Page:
The prevalence and correlates of tobacco use among 7-9th grade students in Bangladesh

Jahidur Rahman Khan, Enayetur Raheem, Mark Daniel

Research output: Contribution to journalArticle

Abstract

Rising tobacco use (TU) among youth aged 15–24 is a public health concern globally, especially in developing countries. This study examined the correlates of ever and current TU among 7-9th grade students in Bangladesh, accounting for school- and grade-level variations. A complete case analysis was performed of 3150 students in grades 7–9 (age range 11–17 years) from the 50 schools surveyed in the 2013 Bangladesh Global Youth Tobacco Survey (GYTS). Factors associated with TU were analysed using multilevel logistic regression. The prevalence of ever TU (ETU) and current TU (CTU) was 19% and 7%, respectively. TU was associated with higher age, male gender, and receipt of >50 Bangladeshi Taka (BDT) per week as pocket money. TU was also statistically significantly associated with seeing others smoking at home (ETU: adjusted odds ratio [AOR] = 2.47; 95% confidence interval [CI] = 2.01 to 3.06 and CTU: AOR = 2.43; 95% CI = 1.74 to 3.38) or other places (ETU: AOR = 1.62; 95% CI = 1.26 to 2.10 and CTU: AOR = 2.96; 95% CI = 1.81 to 4.84), and receipt of tobacco products from friends (ETU: AOR = 1.70; 95% CI = 1.06 to 2.74; and CTU: AOR = 3.72; 95% CI = 2.11 to 6.56). Students who supported banning smoking in public places and who believed “smoke from others' tobacco use is harmful” had lower odds of being CTU. Substantial school-to-school and grade-to-grade variation were observed in TU among students. Grades 7–9 students' TU is related to age and exposures indicative of tobacco-related social and normative influences in Bangladesh. As a public health priority, TU among grades 7–9 students requires the implementation of integrated social-ecological intervention strategies targeting both behaviour and the environmental contexts that shape behaviour.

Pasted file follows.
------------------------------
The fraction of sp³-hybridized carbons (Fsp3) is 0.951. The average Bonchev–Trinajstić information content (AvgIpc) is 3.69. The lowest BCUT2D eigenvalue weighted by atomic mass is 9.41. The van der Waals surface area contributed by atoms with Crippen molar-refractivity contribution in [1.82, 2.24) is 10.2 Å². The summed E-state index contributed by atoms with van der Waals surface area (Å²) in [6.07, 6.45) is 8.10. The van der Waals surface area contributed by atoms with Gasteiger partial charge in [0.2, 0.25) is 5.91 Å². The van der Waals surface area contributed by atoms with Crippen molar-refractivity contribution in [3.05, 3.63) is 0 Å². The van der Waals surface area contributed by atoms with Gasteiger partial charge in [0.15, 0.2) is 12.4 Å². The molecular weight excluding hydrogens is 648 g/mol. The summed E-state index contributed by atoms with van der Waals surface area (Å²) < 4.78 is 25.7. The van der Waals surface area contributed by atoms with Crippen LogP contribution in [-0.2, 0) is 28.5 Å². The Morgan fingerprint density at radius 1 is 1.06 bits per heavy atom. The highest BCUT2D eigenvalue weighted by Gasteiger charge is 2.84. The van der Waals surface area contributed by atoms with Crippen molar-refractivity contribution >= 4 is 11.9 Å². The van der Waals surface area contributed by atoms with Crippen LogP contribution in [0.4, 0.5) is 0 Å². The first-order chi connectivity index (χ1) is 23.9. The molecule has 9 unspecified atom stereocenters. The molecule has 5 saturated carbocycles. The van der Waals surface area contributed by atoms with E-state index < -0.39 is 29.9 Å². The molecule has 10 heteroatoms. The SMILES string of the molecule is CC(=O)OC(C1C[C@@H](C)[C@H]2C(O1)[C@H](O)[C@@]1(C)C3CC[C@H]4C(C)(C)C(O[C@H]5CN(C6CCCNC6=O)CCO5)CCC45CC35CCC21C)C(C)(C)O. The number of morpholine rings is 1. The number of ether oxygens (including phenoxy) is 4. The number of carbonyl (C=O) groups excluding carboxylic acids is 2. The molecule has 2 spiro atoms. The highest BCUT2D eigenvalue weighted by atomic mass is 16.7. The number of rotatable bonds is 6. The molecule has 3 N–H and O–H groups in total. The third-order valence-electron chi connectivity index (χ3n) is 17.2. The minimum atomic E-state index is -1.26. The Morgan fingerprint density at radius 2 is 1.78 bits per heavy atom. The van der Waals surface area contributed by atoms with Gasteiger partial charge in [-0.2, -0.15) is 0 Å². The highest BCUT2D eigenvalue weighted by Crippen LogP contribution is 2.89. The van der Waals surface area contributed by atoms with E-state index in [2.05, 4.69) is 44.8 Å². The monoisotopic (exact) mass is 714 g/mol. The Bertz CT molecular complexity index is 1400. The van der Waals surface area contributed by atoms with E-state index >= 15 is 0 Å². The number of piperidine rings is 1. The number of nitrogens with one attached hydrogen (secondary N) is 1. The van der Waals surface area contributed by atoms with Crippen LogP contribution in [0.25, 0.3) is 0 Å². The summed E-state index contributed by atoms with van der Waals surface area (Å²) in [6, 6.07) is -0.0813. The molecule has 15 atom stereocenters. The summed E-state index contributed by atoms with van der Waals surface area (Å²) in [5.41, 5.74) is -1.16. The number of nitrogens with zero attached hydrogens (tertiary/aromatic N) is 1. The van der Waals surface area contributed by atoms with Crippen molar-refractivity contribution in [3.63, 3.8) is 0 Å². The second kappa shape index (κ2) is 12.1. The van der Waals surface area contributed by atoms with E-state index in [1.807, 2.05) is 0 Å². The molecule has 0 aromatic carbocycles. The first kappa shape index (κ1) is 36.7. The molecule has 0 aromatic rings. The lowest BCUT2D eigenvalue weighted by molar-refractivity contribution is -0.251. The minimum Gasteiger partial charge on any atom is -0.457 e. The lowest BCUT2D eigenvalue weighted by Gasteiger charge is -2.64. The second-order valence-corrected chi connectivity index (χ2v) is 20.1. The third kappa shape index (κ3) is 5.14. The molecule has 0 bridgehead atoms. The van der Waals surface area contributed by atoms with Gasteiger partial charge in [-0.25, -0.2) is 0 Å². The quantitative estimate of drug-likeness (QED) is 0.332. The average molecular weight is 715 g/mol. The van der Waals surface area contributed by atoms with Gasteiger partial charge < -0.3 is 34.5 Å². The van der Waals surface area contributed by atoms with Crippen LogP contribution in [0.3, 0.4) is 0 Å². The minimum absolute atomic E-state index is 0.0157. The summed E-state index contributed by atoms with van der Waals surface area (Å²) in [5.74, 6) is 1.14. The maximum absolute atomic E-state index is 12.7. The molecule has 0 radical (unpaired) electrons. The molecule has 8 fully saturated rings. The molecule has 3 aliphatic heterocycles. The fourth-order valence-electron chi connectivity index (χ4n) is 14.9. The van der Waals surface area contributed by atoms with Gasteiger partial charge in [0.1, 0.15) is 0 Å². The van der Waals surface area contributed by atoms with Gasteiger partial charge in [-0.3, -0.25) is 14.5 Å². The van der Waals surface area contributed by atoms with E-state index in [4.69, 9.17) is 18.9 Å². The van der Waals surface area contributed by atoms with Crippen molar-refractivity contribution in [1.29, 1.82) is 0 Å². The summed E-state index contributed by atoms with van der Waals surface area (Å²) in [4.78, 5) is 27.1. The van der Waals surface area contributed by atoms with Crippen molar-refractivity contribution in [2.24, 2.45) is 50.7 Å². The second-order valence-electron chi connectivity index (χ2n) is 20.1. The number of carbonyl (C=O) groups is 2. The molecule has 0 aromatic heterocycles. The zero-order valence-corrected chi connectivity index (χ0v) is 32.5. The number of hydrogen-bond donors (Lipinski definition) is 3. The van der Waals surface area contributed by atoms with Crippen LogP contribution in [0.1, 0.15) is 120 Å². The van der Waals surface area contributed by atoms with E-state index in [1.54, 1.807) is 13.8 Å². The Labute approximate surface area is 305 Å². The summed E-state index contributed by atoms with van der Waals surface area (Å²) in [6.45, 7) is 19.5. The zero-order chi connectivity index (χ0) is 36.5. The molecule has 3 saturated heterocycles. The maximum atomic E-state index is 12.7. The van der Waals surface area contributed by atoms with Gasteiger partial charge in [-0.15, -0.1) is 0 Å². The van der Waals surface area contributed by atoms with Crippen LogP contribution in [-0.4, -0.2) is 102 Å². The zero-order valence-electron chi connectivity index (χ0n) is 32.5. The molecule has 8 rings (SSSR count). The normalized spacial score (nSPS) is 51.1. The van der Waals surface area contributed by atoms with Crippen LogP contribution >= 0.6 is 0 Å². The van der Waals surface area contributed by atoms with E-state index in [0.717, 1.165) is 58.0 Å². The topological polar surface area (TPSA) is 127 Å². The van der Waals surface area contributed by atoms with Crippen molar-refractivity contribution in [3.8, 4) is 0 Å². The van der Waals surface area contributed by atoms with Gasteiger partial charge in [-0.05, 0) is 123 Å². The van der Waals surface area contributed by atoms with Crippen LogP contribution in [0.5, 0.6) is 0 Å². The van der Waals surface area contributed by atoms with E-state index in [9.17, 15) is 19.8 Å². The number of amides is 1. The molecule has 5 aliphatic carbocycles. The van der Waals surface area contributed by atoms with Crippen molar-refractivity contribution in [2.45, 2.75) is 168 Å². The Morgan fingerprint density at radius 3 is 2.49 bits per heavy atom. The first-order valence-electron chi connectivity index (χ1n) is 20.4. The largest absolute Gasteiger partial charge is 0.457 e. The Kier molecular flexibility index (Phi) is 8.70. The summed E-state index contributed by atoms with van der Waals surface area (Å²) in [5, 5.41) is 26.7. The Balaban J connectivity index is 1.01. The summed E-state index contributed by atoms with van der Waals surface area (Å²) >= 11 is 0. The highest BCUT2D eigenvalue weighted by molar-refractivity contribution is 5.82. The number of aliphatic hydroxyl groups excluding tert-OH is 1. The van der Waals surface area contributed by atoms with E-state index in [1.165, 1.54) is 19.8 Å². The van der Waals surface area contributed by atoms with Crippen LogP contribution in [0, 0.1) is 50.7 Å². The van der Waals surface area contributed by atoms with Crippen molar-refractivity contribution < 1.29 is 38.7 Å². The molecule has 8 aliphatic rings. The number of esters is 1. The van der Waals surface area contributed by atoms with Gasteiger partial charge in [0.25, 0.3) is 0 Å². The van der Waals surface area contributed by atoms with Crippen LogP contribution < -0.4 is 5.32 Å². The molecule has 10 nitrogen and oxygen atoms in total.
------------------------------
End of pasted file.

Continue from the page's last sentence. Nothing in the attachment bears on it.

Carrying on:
Original languageEnglish
Article number104406
Pages (from-to)1-8
Number of pages8
JournalChildren and Youth Services Review
Volume104
DOIs
Publication statusPublished - Sep 2019

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Bangladesh
Tobacco Use
nicotine
school grade
Students
Odds Ratio
Confidence Intervals
student
confidence
Tobacco
Public Health
Smoking
school
smoking
pocket money
Health Priorities
public health
Smoke
Tobacco Products
Developing Countries

Cite this

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title = "The prevalence and correlates of tobacco use among 7-9th grade students in Bangladesh",